Joe and Gladys are closing down Chapin Furniture next month.
But don’t fret.
The couple – known to Midlands’ radio listeners for nearly a decade for their quirky commercials that talk more about family than furniture – will reopen the store in the fall.
Formally known as Joe and Gladys Grimaud, the couple are building a new two-story home for Chapin Furniture at a prime location in Chapin, at Exit 91 along Interstate 26.
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The new store will bring Chapin its first escalator, Joe Grimaud boasted. But customers only will be able to go up. The store couldn’t afford a down escalator, he added. “Those things are expensive.”
But there will be stairs and an elevator for getting back to the store’s first floor.
The Grimauds have been selling furniture at 1150 Chapin Road in Chapin for nearly 15 years.
They started in 2001 with a high-end furniture store, called the Pineapple House, that Joe Grimaud calls the worst business decision he ever made. After the Sept. 11, 2001, terrorist attacks on the United States, sales at the store tanked. So, Grimaud liquidated inventory, regrouped and reopened as Chapin Furniture, selling more moderately priced pieces.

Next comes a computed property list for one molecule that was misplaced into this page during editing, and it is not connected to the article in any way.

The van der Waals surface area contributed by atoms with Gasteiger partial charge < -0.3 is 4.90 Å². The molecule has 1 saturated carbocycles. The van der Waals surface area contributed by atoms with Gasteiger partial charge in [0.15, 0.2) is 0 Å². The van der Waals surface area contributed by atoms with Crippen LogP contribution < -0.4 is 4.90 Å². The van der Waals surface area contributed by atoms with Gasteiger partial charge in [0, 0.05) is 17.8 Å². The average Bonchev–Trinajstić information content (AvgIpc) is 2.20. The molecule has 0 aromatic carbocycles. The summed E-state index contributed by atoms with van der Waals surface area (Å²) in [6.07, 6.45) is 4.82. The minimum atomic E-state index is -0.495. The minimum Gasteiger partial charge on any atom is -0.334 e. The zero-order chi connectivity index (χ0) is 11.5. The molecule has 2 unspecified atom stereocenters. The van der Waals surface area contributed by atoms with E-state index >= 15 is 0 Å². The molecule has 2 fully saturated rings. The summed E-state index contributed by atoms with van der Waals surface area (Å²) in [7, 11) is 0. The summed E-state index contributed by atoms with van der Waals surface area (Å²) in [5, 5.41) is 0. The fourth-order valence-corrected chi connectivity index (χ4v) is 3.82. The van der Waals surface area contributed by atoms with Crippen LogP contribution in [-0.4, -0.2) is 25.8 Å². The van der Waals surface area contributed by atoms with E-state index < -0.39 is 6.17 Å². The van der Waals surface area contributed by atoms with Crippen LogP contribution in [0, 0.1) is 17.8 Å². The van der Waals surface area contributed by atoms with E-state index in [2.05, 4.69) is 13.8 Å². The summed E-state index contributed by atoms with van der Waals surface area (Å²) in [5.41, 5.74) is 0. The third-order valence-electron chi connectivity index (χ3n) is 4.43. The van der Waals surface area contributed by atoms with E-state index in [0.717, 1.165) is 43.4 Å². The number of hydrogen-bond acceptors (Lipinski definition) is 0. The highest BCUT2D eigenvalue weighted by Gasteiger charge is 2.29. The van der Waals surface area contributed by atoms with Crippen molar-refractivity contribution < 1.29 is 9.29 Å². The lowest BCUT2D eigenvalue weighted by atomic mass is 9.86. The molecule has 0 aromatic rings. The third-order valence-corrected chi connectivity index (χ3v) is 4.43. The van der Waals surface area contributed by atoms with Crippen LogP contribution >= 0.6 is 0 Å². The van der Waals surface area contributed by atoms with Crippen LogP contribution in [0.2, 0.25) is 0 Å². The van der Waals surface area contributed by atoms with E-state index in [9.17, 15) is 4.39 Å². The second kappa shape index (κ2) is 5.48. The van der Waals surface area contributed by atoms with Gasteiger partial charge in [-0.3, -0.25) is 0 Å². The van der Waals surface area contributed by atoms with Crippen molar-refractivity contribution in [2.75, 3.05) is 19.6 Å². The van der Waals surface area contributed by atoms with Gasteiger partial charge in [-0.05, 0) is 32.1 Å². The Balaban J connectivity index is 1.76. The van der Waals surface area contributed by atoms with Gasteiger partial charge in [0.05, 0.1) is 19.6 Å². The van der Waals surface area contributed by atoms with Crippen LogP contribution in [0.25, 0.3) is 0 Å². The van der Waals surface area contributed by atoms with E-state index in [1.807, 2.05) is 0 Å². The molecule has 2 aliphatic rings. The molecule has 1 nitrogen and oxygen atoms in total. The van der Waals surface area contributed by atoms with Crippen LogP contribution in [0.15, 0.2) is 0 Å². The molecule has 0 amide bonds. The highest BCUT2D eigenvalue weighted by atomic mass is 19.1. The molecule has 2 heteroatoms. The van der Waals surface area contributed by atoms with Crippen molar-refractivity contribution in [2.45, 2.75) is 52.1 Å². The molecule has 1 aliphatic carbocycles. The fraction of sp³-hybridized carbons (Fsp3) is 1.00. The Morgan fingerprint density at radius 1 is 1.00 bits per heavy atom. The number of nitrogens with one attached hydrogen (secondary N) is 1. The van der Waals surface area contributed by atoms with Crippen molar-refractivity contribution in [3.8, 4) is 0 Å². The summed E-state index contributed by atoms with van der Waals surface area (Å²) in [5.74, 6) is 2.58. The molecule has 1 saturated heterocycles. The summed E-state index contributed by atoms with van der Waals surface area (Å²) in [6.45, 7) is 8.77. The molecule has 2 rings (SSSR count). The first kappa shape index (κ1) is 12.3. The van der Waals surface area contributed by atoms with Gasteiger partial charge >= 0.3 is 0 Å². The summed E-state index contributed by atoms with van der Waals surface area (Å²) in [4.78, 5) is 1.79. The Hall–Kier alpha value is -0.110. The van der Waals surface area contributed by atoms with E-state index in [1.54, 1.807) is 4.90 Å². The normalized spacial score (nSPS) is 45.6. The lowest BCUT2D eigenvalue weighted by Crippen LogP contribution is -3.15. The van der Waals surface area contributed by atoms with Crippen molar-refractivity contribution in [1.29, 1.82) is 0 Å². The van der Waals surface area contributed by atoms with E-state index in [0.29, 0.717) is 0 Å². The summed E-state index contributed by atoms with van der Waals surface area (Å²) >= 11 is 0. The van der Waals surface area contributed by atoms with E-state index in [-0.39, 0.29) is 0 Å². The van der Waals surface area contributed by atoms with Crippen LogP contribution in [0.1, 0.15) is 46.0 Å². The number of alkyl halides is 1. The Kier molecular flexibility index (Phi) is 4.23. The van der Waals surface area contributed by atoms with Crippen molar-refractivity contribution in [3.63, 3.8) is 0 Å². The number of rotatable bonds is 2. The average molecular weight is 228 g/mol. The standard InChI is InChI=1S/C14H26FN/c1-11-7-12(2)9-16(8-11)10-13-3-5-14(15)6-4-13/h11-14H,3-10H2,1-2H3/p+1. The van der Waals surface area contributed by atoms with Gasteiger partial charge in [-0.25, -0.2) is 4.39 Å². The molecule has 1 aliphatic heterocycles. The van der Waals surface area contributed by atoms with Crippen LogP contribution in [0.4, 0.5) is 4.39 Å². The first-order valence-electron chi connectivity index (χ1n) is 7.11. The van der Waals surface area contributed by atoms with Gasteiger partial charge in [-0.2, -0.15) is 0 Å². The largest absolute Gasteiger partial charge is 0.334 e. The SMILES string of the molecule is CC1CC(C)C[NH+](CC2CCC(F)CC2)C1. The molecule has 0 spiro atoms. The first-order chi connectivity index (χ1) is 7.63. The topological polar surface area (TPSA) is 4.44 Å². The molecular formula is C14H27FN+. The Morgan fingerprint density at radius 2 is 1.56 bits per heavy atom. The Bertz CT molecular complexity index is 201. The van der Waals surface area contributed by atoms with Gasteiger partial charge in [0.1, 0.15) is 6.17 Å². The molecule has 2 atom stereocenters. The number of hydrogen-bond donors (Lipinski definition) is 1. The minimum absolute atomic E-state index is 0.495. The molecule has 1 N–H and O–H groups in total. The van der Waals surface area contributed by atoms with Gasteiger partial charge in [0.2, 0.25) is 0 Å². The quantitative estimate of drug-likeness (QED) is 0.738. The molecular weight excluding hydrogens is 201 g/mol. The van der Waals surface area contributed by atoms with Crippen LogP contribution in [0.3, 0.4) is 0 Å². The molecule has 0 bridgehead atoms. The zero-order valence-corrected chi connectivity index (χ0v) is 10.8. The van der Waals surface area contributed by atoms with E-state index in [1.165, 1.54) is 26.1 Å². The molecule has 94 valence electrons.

“(We) had good growth until 2008,” he said. “2008 hit everybody.”
During the worst recession in a lifetime, sales dropped up to 20 percent at the store.
But, as the economic recovery gradually has found solid footing, sales have grown. “We’re about where we were when 2008 hit,” Grimaud said.
Last year, the Grimauds sold Chapin Furniture’s current site to a developer who will put a 45,000-square-foot Publix in the spot. That grocery will open next year, according to a Publix spokeswoman. The Publix-anchored shopping center also will have 12,000 square feet of other retail space and several out-parcels.
The Grimauds’ new store, at 660 Columbia Ave. in Chapin, will nearly double the size of their current showroom to 30,000 square feet. Meanwhile, they are having a liquidation sale of all their furniture and accessories. They have to be out of their current space by the end of March and don’t have a place to store it until construction is complete on their new building.
“We’ve got to make some deals,” Grimaud said, as he was making preparations for a Presidents Day weekend sale.
Customers can find some furniture at up to 50 percent off or more. Other accessories – including mirrors, lamps, pictures and “what-nots to sit around” – all are 20 percent off, he said.
And for those who love hearing from the Grimauds over the radio waves? They will keep up their ads while they await the completion of their new building.
“We don’t want people to forget us,” Joe Grimaud said.
Note to readers
This will be the business editor Kristy Eppley Rupon’s last installment of Shop Around as she prepares to move into a new role in private business. Thank you for reading over the years, and for all of your comments and news tips.